Kill us and we will still talk to you

Published: September 16, 2013

Top civil and military officials offer funeral prayers for fallen army officers at Chaklala garrison. PHOTO: ISPR/FILE

It is difficult to escape the impression that the Taliban in Pakistan, be they the Punjabi element or the TTP, have the government on the back foot. On September 15, two senior army officers were killed in Dir, an attack that was almost immediately claimed by the TTP. Practically simultaneously, the TTP are demanding that there be ‘confidence building measures’ such as the withdrawal of the army back to its bases in the tribal areas, and the release of Taliban prisoners. The loss of two highly regarded senior officers in an attack that demonstrated that the Taliban have excellent intelligence as well as the ability to quickly act on it in the form of a pre-placed IED, is proof-positive that far from being defeated or even neutralised they are a potent fighting force in the Swat valley. At the diplomatic level they have forestalled any thought the government might have had of an operation against them by announcing a willingness to engage in talks, at a stroke rendering the government hamstrung, damned if it does and damned if it does not.

The political response to the attack in Dir is illustrative of the weakness of the government, both at federal and provincial levels. An indication of the confusion that prevails with regard to how we are to deal with the terrorism was the fact that several of our ministers along with others in place of power and authority in the government and politics expressed their condolences but did not condemn the TTP for carrying out the attack. Many simply did not have the spine to point a finger at the terrorist group that they are now apparently in thrall to — a group that has killed tens of thousands of their fellow countrymen over the years, the stakeholders that have driven a stake through the national heart without a word of demurral from those who now seek appeasement. A group that is able to demand, probably with a reasonable degree of confidence, the release of men dedicated to the overthrow of the democratic state. How many more of the upper echelons of the military are we to see murdered before the state makes a robust response? Time to walk the walk Mr prime minister, if you can because the time for merely talking the talk is over.

Published in The Express Tribune, September 17th, 2013.

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Reader Comments (8)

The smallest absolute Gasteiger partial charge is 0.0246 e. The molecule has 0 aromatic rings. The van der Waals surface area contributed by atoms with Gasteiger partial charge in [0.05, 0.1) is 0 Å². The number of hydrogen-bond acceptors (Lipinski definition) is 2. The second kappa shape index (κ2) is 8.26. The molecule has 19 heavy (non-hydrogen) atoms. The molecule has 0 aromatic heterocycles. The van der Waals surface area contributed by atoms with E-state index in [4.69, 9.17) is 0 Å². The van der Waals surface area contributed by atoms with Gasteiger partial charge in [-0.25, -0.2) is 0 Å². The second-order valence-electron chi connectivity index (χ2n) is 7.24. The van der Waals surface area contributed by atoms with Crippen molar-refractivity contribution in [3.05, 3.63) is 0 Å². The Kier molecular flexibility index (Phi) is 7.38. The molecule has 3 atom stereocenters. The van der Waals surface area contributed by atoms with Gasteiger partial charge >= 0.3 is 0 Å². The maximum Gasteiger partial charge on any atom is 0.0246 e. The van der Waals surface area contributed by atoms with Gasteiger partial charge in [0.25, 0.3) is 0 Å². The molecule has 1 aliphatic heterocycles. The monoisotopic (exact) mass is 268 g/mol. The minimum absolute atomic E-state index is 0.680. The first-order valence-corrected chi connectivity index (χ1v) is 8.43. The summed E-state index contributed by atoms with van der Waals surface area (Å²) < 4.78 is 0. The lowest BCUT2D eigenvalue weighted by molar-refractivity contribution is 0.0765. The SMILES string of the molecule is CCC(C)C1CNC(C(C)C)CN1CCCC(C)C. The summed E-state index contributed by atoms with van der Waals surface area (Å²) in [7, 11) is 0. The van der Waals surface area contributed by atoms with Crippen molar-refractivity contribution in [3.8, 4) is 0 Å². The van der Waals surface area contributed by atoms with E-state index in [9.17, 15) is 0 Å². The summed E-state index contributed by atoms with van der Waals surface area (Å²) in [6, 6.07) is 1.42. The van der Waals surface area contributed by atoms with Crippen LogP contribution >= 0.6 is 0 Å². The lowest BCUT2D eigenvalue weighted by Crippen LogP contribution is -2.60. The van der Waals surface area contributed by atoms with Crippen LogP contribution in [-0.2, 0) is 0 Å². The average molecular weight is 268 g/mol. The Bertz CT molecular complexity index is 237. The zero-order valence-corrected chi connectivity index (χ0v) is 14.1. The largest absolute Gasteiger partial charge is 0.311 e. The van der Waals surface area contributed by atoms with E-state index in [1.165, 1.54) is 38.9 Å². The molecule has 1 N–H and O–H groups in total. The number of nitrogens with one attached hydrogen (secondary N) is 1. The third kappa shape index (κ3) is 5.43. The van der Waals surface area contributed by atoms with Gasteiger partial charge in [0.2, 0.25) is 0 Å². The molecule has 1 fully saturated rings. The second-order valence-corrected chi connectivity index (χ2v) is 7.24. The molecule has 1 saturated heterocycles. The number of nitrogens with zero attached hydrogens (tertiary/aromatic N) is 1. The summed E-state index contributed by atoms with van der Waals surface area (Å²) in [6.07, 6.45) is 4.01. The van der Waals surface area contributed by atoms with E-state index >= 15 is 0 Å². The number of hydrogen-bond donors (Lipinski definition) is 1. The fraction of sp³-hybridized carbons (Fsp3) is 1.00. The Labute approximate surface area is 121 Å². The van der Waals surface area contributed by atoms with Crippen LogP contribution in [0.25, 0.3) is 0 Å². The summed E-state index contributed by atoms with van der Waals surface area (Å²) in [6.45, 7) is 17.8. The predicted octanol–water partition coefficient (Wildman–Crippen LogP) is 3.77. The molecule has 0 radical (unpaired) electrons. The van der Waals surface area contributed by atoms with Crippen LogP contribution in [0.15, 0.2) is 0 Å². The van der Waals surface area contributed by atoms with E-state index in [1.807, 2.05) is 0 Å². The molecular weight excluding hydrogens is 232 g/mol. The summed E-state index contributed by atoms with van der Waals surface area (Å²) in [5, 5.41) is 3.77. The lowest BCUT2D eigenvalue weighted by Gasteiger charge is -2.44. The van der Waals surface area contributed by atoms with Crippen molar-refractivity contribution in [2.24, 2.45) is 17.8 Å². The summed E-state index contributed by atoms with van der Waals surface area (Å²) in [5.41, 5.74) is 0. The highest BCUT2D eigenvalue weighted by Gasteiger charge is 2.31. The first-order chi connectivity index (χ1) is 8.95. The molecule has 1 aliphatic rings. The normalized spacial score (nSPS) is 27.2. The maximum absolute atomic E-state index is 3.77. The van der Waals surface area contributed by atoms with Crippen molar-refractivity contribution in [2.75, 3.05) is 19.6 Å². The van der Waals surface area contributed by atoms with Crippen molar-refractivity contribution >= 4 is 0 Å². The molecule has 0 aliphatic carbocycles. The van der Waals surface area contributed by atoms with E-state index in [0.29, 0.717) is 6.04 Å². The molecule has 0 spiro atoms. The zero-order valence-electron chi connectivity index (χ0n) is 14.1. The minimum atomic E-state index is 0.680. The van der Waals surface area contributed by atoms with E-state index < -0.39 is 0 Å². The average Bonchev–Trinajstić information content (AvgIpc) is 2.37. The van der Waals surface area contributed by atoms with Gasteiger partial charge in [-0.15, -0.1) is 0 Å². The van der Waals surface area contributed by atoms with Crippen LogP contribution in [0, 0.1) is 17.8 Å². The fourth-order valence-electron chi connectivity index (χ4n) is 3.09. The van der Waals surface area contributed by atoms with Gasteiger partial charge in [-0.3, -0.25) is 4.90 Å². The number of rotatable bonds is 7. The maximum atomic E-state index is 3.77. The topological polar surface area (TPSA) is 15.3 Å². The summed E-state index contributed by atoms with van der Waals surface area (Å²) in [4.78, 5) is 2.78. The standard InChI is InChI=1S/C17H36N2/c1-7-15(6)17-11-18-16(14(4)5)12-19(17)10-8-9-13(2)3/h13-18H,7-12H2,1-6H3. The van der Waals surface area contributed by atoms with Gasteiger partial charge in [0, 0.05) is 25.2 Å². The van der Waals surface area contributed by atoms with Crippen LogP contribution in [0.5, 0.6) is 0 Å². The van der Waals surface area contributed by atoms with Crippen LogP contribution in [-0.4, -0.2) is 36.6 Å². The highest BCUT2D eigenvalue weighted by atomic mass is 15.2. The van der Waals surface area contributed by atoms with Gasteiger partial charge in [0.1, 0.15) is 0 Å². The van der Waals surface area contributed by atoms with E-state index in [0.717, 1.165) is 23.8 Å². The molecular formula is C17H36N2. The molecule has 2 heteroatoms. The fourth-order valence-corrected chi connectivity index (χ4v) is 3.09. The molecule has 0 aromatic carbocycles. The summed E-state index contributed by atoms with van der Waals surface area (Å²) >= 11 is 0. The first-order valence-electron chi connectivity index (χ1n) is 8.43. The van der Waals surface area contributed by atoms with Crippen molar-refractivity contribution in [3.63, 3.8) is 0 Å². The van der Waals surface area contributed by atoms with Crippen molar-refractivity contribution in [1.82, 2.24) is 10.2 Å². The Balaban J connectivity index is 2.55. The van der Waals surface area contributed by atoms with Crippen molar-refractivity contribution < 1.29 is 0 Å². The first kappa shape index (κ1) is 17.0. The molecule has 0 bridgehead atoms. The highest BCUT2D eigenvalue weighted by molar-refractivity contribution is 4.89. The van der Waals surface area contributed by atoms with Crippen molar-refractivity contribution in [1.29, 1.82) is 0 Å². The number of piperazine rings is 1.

• lalai
    Sep 17, 2013 - 2:17AM

    Peace is always ensured when your stick is bigger than that of your enemy. Government must understand this universal truth.

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  • csmann
    Sep 17, 2013 - 2:40AM

    Taliban,moreover says,that withdrawl of the army and release of 5000 terrorists is to be considered just a confidence-building measure ;and they will put id their demands at the negotiations.

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  • PiS
    Sep 17, 2013 - 4:22AM

    This is the great advice I read somewhere that reads “a good Talban is a dead Talban”. We should make it our official policy now!

    (ET I hope you allow it because there is no other way to talk about these savages anymore).

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  • AliKuliKhan
    Sep 17, 2013 - 9:30AM

    The politicians cannot be blamed for exploring the option of talking to TTP. This strategy emanates from fear and the fact that army is not under civilian control.Under these circumstances the government should approach US for help to eliminate TTP leadership through extensive use of drones.

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  • raji
    Sep 17, 2013 - 2:58PM

    govt is talking about peace because it is defeated..

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  • naved murtaza
    Sep 17, 2013 - 3:54PM

    Salute to our Brave soldiers who gave their life for our Country.

    Naved

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  • M. Emad
    Sep 17, 2013 - 4:34PM

    Who created these Taliban/ (Punjabi – non-Punjabi) TTP etc groups?

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  • SBK-42
    Sep 19, 2013 - 5:58AM

    Looks like the ‘illustrious & distiguished’ career of Gen Kayani, perhaps selected by Mush to succeed him for his meekness, is going to end with a whimper as careers of all yesmen are destined to end?

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